Taking exams can be stressful. The following tips will help you study and prepare for your exam so you can remain calm and think clearly on the day of the exam.


  • Follow your study plan.
  • Study the most difficult material first.
  • Make notes on important information in your own words.
  • Highlight the points that your instructor emphasizes in class.
  • Review the questions (and answers) at the end of each chapter in your text books.
  • Use flashcards to review vocabulary and definitions.
  • Read definitions out loud to help you remember the information.
  • Re-draw and re-label your diagrams for practice and review.
  • Make tables to compare information.
  • Make a reference sheet of formulas and practice writing the formulas often.
  • Have someone ask you questions.
  • Explain or teach the material to someone else.

Preparing for exam day

  • Confirm the location of the exam and how to get there.
  • Plan to be at the exam location 15 minutes early.
  • Prepare the materials or equipment you need to write the exam and bring them with you. Ask if calculators and code books are permitted.
  • Stay well rested; this will help you think more clearly.
  • Stick to your usual eating and sleeping habits to reduce stress.

Applying what you know on the exam

Taking the exam

  • Sit in a place where you feel comfortable.
  • Read and listen to the instructions carefully.
  • Ask questions if you do not understand the instructions.
  • Take deep breaths to help you relax before you begin the exam.
  • Write down the formulas you remember on scrap paper.
  • Scan through the entire exam.
  • Estimate the amount of time you have to complete each question.
  • Start with the questions you are most comfortable with and skip the others for now.
  • Read each question carefully.
  • Answer questions in the right place and format.
  • Go back to questions you skipped or had difficulty with.
  • Answer all the questions, even if you have to guess.
  • Review your answers once you have finished the exam.

Multiple choice questions

Interprovincial Red Seal exams are multiple choice exams. Multiple choice questions might ask you to:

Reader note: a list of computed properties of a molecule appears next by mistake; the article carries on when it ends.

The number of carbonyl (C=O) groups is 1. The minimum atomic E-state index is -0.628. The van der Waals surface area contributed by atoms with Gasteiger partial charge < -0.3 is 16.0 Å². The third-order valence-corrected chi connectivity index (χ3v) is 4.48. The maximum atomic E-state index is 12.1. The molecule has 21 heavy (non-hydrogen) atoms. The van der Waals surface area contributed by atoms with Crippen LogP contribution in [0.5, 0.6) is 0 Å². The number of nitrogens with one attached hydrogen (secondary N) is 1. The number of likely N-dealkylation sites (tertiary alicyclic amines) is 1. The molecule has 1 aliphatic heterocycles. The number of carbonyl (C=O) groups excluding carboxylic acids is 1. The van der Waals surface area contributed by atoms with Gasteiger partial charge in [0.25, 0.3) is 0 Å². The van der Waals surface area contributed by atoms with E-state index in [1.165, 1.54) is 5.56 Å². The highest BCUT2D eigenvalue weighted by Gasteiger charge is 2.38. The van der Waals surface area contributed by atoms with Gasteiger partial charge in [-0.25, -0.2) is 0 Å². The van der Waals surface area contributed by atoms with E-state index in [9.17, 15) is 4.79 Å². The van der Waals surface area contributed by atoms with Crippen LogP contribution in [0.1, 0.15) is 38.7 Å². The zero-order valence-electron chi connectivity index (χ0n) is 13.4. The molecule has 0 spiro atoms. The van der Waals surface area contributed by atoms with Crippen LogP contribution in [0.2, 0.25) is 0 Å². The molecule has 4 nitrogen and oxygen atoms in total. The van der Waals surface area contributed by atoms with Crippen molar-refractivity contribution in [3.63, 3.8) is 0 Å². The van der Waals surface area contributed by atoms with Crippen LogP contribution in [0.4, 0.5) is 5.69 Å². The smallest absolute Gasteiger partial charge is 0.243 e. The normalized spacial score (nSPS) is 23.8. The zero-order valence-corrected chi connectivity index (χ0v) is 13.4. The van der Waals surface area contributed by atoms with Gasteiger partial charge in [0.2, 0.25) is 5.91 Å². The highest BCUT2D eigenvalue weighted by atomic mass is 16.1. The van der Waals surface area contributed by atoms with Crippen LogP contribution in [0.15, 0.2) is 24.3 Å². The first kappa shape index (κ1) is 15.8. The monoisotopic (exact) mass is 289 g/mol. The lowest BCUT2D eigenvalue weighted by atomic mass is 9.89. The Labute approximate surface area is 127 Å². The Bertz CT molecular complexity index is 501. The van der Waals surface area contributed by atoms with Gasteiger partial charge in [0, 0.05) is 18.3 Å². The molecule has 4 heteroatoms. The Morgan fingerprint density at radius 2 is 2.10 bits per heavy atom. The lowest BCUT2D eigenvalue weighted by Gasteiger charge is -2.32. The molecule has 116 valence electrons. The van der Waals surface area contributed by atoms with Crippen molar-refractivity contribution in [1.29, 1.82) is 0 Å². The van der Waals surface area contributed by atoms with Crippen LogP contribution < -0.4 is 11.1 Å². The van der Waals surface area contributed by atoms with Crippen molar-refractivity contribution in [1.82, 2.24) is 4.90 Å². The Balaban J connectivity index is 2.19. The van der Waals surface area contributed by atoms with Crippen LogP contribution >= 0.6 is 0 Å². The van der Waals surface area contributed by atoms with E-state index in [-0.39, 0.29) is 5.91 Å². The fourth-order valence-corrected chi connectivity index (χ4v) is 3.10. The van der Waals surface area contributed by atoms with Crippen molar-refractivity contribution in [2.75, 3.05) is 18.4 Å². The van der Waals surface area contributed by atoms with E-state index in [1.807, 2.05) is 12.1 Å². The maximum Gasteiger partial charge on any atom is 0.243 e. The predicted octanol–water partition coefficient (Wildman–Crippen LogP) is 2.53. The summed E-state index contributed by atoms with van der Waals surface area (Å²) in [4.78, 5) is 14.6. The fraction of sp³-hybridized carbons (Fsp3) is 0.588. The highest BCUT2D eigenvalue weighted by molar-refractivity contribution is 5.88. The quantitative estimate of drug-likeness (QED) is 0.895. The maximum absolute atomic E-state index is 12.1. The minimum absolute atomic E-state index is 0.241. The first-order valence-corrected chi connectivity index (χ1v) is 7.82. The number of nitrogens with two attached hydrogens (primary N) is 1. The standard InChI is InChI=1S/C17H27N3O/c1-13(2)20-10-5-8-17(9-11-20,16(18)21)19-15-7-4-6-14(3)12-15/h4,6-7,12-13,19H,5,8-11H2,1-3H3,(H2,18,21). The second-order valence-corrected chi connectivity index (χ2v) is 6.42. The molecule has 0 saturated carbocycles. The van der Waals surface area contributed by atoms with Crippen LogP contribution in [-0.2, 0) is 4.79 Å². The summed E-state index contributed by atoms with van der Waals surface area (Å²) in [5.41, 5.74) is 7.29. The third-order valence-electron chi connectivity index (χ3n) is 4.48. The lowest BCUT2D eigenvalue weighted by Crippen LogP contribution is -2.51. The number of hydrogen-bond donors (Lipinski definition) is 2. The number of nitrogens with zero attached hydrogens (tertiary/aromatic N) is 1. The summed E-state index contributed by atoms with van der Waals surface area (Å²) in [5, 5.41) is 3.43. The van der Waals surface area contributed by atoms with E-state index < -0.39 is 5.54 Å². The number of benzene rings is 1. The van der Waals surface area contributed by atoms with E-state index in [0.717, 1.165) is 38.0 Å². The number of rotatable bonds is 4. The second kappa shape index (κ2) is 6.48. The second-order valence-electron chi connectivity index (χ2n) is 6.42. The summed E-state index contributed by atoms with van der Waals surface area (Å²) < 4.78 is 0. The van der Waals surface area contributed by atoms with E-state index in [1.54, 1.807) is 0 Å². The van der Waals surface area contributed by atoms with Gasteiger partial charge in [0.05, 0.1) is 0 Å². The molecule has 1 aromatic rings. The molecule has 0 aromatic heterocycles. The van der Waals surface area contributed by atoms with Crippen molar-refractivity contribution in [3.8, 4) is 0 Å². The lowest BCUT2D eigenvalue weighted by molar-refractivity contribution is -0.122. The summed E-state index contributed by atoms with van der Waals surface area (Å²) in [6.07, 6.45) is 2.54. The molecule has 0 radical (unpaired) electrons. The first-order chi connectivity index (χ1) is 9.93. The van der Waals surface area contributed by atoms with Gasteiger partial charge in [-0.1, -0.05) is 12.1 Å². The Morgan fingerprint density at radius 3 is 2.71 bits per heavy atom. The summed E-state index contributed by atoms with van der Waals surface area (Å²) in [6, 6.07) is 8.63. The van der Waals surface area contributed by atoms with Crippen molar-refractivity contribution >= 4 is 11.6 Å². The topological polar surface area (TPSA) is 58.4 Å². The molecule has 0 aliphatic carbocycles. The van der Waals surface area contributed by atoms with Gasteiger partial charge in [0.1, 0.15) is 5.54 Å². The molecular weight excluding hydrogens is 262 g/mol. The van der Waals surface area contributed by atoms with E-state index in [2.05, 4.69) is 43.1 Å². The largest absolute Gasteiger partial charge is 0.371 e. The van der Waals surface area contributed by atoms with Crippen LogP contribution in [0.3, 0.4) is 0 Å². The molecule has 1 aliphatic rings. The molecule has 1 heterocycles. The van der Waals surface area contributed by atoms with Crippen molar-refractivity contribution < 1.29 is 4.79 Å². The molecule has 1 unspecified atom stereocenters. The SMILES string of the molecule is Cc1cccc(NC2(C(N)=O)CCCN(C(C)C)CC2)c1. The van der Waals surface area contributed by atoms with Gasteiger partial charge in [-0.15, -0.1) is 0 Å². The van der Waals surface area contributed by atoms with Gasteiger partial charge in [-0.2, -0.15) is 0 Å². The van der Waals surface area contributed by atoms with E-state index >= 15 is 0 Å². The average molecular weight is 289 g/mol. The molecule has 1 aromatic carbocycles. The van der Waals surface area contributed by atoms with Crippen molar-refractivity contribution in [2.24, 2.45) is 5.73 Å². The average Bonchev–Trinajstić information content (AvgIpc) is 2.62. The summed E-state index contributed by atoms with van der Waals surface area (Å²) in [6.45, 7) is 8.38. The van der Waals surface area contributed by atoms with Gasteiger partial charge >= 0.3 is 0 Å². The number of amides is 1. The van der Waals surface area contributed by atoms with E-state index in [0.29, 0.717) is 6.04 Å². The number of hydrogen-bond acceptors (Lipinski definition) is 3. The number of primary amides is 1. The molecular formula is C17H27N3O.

• answer a question
  • finish a sentence by choosing the correct missing information
  • match a term with a definition or vice versa
  • make a calculation
  • look at a diagram and identify something on it

Strategies on answering multiple choice questions

  • Read each question carefully and choose the best answer. Often your first choice is the best one. Be careful about changing answers over and over.
  • Make sure you understand what the question is asking.
  • Separate long questions into smaller parts to make them easier to understand.
  • Watch for questions written in the negative form and choose your answer based on the way the question is worded.
  • Watch for words such as all, none, always and never in questions and answers.
  • Mark the questions you are unsure of and go on to the next question. Remember to come back to answer them later.
  • Read all possible answers before choosing your answer.
  • Cross off answers that you know are wrong.
  • Check that you are marking your answers in the right place, especially when you are asked to use computer answer sheets. Be especially careful to answer in the right place when you skip questions.
  • Go back to the questions you are unsure of; make your best guess if you really do not know the answer; and move on.
  • Answer every question by the end of the exam period.